Are Band-Aids the breakout star of the pimple-fighting game?
Some TikTok users — including beauty enthusiast Shannon Bruno — swear that hydrocolloid dressings designed to heal wounds can also clear up complexions.
"If you have acne with white pus and want it gone overnight, this is my best-kept secret. It’s only $3 at Walmart and will last you an entire month,” Bruno said in a viral video posted earlier this year.
Ella Rechner, a 21-year-old with cystic acne, was intrigued by Bruno’s trick, and purchased a box of large hydrocolloid gel bandages made by Band-Aid.
“I felt like I had nothing to lose,” Rechner told TODAY Health.
When Rechner removed the covering six hours later, she noticed a significant improvement.
“I couldn’t believe it. The inflammation went down and my face was smooth,” Rechner said. “It works.”
After Rechner shared the results to TikTok, she went from 400 followers to more than 53,000.
According to Dr. Adam Friedman, professor and interim chair of dermatology at the George Washington School of Medicine and Health Sciences in Washington, D.C., the hydrocolloid hack is a tried and true spot treatment. Friedman recommends wearing a dressing for two to three days, but notes it should be changed daily.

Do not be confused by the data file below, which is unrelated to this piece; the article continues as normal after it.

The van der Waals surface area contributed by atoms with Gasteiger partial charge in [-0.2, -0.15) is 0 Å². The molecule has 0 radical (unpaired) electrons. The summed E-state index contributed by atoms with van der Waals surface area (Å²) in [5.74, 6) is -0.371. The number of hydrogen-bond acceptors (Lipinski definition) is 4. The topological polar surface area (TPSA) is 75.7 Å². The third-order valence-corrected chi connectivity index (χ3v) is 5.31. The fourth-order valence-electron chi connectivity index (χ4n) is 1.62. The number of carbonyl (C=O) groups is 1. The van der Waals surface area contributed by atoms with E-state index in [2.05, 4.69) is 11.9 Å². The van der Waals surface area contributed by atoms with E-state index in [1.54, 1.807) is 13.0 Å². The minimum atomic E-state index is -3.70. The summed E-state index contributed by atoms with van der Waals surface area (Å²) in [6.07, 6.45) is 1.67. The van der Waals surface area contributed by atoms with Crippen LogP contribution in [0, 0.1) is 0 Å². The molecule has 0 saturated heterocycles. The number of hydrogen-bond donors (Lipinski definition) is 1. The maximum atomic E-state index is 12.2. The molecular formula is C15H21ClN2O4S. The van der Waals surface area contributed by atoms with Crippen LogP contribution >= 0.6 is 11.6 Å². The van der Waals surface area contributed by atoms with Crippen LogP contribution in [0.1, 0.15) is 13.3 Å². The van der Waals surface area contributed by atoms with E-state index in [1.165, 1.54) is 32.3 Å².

“Let’s say you wake up with a big, angry-looking nodule — if you put a hydrocolloid dressing on it — you’re protecting it from UV radiation, pollution and your own grabby hands. You’re also keeping the moisture that’s needed to push through various phases of healing,” Friedman told TODAY. “But just know it's not long-term strategy. It’s not won’t stop the next pimple from appearing.”
Though Dr. Michele Farber, of Schweiger Dermatology in Philadelphia, recommends hydrocolloid pimple patches to her patients, she says to proceed with caution if using a bandage.
“A Band-Aid itself can cause an allergic reaction and irritate sensitive skin,” Farber told TODAY. “I also wouldn’t recommend ripping a Band-Aid off your face. The sticky part is what concerns me.”
As skin care content on TikTok continues to go viral, it’s important to remember that many beauty trends are coming from non-experts and have the potential to cause harm.
“The good news is there are a lot of board-certified dermatologists on TikTok now,” Friedman said. “We go through years of training, we have our finger on the pulse on whats new in treatments. You know that person has the training to make a good recommendation.”